The Rise of the American Junta

I believe there are more instances of the abridgement of the freedom of the people by gradual and silent encroachment of those in power than by violent and sudden usurpation.”

James Madison

The history of human conduct does not warrant that exalted opinion of human virtue which would make it wise in a nation to commit interests of so delicate and momentous a kind as those which concern its inter-course with the rest of the world to the sole disposal of a magistrate, created and circumstanced, as would be a president of the United States.”

Alexander Hamilton

If ever the constitutional democracy of the United States is overthrown, we now have a better idea of how this is likely to be done. That may be the most important contribution of the recent Iran-contra congressional hearings.

If the events of the Iran-contra scandal had happened in some other country with a weaker constitutional order and tradition, they could have been regarded as the dress rehearsal for a coup. Why this “gradual and silent encroachment of those in power” succeeded for a time and then failed miserably is the finest lesson in the American constitutional structure that we could possibly have been given in this anniversary year of the Constitution.

The main lesson—that the chief danger is from within, not from without—is not a new one. It had already been taught in this generation by the McCarthyite plague of the 1950s. But there was one critical difference. Senator McCarthy had operated from the legislative branch of the government. He was frighteningly successful for a time in blackmailing and bullying the executive branch, but his base of power was essentially outside the presidency. He did not have at his direct command the CIA, the National Security Council or its staff, and least of all the president, however cooperative or submissive each of them may have been during his short reign of political terrorization. McCarthy began and ended as an outsider, a legislative guerrilla warrior as quickly brought down as he had shot up.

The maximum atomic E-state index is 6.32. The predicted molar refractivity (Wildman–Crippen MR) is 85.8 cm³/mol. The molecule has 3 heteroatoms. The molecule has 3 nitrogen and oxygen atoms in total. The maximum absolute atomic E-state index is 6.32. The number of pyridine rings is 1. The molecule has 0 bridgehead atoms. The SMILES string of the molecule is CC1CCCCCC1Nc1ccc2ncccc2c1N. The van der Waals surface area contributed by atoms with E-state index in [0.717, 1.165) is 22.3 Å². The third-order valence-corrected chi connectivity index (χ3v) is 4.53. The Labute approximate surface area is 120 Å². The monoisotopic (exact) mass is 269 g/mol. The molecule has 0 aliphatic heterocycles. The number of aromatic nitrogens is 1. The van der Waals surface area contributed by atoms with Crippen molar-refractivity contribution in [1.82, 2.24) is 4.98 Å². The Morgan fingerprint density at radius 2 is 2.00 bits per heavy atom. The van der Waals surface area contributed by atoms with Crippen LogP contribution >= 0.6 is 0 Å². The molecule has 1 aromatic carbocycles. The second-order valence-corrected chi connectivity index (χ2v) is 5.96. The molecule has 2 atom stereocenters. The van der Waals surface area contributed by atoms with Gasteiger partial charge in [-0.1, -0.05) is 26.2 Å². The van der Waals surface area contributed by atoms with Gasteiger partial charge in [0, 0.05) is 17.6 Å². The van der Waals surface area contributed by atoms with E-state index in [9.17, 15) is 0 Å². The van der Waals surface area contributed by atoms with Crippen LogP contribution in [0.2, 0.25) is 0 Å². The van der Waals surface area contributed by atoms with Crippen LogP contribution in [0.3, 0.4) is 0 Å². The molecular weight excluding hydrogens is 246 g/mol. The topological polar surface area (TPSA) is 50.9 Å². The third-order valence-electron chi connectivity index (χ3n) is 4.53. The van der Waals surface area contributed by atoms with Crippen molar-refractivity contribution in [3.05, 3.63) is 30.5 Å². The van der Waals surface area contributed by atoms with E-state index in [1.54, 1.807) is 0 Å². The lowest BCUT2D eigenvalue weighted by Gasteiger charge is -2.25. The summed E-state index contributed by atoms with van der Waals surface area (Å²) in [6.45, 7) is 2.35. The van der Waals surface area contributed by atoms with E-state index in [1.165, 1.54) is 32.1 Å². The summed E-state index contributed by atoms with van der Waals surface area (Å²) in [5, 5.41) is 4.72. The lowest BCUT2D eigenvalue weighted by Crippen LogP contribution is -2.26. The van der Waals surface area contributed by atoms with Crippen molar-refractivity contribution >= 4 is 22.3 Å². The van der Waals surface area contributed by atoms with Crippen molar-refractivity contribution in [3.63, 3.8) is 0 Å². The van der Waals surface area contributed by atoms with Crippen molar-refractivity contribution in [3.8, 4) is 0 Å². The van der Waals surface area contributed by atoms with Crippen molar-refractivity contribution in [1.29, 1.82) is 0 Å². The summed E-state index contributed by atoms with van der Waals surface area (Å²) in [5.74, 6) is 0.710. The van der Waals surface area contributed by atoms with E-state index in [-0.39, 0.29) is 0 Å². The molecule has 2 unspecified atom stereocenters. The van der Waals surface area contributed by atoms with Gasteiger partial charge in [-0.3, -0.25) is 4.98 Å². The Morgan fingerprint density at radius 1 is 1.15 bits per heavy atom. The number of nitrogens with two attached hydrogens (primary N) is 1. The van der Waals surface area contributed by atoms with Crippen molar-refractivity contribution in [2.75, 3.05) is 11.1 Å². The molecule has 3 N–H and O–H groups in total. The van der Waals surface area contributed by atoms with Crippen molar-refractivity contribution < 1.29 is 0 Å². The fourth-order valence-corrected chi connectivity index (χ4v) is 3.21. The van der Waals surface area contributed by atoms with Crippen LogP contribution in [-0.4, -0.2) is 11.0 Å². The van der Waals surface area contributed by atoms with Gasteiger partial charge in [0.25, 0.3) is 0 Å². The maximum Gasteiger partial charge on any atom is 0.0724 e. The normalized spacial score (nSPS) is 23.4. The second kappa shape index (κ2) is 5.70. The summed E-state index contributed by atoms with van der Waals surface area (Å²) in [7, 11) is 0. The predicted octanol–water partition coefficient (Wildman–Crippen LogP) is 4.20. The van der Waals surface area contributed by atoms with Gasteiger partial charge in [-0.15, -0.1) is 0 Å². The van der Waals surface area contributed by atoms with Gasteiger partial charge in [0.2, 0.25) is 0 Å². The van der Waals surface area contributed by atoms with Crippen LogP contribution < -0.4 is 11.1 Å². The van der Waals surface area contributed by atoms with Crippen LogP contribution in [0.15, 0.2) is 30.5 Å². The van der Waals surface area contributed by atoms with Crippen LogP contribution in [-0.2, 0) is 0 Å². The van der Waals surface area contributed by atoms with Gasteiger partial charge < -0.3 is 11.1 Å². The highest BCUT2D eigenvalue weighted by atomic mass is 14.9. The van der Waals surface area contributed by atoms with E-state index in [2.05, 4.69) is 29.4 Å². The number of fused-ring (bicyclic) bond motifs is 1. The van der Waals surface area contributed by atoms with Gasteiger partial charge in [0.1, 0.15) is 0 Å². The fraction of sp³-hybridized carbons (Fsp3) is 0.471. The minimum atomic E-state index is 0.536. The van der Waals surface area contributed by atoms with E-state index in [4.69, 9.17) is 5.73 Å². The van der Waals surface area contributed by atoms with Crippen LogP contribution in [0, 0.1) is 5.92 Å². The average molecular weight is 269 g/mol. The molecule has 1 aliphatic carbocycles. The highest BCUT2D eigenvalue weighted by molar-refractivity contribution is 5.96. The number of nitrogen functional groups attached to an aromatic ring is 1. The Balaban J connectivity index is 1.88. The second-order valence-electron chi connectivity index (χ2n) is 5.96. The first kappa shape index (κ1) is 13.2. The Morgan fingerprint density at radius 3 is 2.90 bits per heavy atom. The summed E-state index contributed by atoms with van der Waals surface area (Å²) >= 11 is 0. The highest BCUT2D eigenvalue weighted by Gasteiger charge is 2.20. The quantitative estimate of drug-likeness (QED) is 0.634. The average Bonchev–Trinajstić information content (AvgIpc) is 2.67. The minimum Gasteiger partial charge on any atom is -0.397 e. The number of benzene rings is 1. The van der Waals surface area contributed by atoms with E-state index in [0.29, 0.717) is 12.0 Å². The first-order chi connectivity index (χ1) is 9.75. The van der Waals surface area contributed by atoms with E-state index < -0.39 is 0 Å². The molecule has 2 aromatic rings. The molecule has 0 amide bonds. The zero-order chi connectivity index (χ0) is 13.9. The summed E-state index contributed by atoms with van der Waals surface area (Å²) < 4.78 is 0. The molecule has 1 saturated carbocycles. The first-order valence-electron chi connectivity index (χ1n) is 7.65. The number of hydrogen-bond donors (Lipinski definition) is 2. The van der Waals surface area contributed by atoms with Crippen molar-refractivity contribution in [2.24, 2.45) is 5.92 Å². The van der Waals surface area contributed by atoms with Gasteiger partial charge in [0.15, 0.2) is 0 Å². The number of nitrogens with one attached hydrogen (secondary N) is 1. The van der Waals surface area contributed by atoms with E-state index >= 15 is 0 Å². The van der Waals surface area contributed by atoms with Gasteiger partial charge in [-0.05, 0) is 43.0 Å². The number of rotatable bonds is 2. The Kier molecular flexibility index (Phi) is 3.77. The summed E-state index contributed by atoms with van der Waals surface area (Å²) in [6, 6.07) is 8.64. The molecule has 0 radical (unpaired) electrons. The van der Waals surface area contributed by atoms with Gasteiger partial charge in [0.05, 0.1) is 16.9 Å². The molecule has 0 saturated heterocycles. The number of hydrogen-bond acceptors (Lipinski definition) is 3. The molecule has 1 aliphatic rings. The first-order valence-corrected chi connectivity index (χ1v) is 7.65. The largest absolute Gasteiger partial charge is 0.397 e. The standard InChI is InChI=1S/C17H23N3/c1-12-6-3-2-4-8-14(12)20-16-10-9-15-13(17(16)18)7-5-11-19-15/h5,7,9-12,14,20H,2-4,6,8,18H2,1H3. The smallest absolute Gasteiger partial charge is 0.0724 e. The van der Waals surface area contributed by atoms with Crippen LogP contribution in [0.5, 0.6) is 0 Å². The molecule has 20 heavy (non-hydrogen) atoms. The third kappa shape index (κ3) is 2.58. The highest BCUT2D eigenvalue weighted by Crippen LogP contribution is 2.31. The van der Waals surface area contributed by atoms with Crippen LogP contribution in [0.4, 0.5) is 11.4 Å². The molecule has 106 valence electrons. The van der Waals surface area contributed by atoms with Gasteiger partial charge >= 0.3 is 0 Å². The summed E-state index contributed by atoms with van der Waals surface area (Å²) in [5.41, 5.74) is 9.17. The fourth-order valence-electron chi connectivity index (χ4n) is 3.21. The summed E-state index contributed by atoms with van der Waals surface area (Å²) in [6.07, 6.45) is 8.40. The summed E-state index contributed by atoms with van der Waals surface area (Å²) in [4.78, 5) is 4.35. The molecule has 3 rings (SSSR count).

Richard M. Nixon’s threat to the constitutional system was different in that it came directly from the presidency. But it was relatively easy to contain, for one reason because it was not based on any great issue of state. The “plumbers” operation was a sordid, outrageous political act that was never camouflaged as a blow in defense of the Republic or in behalf of the struggle against communism. It was bad enough, but nothing on the order of the Iran-contra affair.

The greater threat has now come from the executive branch with the exploitation of a genuine but frustrating issue and the employment of large-scale covert operations. This is the toxic formula for putting the American body politic at maximum risk.

At an early stage of the Iran-contra revelations, I wrote an article entitled “Reagan’s Junta” (The New York Review, January 29, 1987), at which time I did not have at my disposal even the so-called …

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